Last week a letter was introduced to the New South Wales parliament, signed by around 100 doctors, calling on MPs to support proposed assisted suicide legislation.
The letter was given coverage across numerous media outlets, trying to convey the impression that the medical industry is now in favour of euthanasia being legalised; however, these media reports only tell part of the story.
Health Professionals Say No, an online petition with almost 900 signatories, represents a significant collection of Australian doctors and other medical professionals who have come out publicly against assisted suicide in Australia.
The petition reads as follows:
We endorse the views of the World Medical Association that physician assisted suicide and euthanasia are unethical, even if made legal.
We endorse the Australian Medical Association position that “doctors should not be involved in interventions that have as their primary intention the ending of a person’s life”.
We also endorse the World Health Organisation’s definition of Palliative Care, which has been reaffirmed by the Australia & New Zealand Society of Palliative Medicine, that Palliative Care aims to deliver impeccable holistic and person-centred care without the aim of foreshortening life.
The petition points out that “crossing the line to intentionally assist a person to suicide would fundamentally weaken the doctor-patient relationship, which is based on trust and respect”.
It also notes that desire for euthanasia diminishes when proper support and care is provided, that vulnerable people who feel like they are burdens are most at risk, that euthanasia undermines the perception of dignity and value in human life, and that there is strong evidence of an “inherent lack of safety and proven abuses where physician assisted suicide and euthanasia laws exist”.
And yet, these positions and medical experts are rarely given the coverage that pro-euthanasia advocates are.
But while they may not receive as much attention, they represent an overwhelming majority, of not only Australia’s medical profession, but the medical profession across the globe.
The World Medical Association is strongly opposed to euthanasia and assisted suicide, and has recently reaffirmed its opposition, despite intense lobbying from pro-euthanasia advocates to try to get them to reverse their position.
Their resolution on euthanasia and physician assisted suicide states that:
Euthanasia, that is the act of deliberately ending the life of a patient, even at the patient’s own request or at the request of close relatives, is unethical.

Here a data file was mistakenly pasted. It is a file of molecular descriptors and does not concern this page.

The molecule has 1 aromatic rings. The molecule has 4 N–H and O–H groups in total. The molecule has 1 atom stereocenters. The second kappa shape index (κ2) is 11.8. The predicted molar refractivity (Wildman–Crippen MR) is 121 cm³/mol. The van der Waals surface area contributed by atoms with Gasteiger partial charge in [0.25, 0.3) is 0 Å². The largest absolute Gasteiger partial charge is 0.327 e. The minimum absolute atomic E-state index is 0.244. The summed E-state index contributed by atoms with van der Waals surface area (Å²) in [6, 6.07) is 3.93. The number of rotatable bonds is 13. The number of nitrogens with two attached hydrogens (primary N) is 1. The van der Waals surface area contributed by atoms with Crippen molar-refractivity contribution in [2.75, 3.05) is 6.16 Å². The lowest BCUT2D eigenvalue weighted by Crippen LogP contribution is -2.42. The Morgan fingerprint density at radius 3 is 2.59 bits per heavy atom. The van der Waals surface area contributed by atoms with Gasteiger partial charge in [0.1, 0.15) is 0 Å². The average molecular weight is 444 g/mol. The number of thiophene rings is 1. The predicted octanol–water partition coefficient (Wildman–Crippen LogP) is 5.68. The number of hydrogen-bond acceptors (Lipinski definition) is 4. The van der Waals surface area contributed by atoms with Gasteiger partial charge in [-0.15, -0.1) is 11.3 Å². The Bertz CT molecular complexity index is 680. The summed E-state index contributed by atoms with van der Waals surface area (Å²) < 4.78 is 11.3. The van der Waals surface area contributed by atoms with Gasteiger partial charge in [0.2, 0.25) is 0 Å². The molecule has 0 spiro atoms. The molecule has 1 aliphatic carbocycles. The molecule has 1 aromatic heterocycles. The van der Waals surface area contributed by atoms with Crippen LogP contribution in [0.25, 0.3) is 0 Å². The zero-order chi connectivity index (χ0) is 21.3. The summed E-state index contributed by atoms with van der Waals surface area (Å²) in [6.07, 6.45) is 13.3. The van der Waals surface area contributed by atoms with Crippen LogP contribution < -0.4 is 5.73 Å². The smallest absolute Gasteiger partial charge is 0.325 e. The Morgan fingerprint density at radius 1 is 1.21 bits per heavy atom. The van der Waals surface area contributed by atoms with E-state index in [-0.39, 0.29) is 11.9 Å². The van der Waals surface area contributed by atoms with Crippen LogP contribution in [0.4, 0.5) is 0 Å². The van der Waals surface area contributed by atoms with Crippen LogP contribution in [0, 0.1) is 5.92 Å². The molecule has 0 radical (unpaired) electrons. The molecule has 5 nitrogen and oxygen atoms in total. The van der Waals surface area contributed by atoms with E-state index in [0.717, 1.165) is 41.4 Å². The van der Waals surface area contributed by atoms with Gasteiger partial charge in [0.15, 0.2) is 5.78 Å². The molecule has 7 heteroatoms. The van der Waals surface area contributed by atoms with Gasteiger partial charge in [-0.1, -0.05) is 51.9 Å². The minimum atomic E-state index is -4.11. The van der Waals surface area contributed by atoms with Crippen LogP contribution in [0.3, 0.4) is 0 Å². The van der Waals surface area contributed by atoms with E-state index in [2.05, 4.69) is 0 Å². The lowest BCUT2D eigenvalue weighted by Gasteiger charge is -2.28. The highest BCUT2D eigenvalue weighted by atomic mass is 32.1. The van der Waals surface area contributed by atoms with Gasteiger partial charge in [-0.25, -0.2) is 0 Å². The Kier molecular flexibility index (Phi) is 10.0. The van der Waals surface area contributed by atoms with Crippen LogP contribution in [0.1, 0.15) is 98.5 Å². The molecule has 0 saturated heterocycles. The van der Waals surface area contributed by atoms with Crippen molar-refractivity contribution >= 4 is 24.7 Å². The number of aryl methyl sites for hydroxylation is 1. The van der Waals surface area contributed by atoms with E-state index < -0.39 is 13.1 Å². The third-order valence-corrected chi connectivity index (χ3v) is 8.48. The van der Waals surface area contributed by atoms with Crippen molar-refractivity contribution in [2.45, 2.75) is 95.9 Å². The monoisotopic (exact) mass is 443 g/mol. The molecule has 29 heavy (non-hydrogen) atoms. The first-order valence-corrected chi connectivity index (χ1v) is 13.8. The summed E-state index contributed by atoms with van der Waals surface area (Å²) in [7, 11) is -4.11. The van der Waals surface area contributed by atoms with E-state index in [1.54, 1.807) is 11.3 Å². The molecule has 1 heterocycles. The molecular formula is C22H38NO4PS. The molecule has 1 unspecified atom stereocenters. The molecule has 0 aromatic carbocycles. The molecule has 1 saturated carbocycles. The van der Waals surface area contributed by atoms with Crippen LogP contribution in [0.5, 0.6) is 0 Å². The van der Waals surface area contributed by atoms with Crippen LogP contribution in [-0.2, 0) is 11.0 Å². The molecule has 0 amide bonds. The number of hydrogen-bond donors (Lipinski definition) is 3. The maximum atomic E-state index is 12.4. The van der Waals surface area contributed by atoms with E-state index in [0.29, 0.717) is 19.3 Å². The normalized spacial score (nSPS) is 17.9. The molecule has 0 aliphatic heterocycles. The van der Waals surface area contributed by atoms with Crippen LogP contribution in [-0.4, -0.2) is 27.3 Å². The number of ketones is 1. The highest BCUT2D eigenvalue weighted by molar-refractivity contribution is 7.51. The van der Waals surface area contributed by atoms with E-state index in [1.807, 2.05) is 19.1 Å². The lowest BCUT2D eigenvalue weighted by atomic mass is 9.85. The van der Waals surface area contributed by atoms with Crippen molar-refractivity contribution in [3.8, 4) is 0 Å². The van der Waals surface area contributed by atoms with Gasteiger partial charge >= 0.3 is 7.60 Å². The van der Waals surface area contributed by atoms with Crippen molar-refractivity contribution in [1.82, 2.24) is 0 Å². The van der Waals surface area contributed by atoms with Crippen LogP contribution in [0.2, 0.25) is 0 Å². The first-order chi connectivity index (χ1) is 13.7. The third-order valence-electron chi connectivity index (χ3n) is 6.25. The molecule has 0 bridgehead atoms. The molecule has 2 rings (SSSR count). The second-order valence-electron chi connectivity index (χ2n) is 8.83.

Physicians-assisted suicide, like euthanasia, is unethical and must be condemned by the medical profession. Where the assistance of the physician is intentionally and deliberately directed at enabling an individual to end his or her own life, the physician acts unethically.
In fact, 107 of the WMA’s 109 constituent National Medical Associations are opposed to euthanasia and assisted suicide.
Likewise, the Australian Medical Association “believes that doctors should not be involved in interventions that have as their primary intention the ending of a person’s life”.
The Australian and New Zealand Society for Palliative Medicine is also opposed to euthanasia and asisted suicide.
Across the world, medical professionals and associations continue to speak up against euthanasia and assisted suicide, championing the risks, dangers, and exploitations.
In fact, it is the health professionals who spend the greatest amount of time caring for terminally ill patients who are the most opposed.
Consistently, when these debates occur, the medical profession comes out in force. We saw it during the campaign to bring in euthanasia laws in New Zealand when more than 1500 doctors signed an open letter to voice their opposition.
Similarly, in recent days in the UK, more than 1700 doctors have signed a letter to oppose euthanasia, telling Britain’s lawmakers that they “will refuse to help patients take their own lives”.
Those doctors who have signalled their support for euthanasia and assisted suicide are clearly out of touch with the majority of their profession, especially those doctors whose job it is to care for the terminally ill, and who know very well the dangers that such laws represent.
We should be paying close attention to what these experts have to say on this incredibly important issue.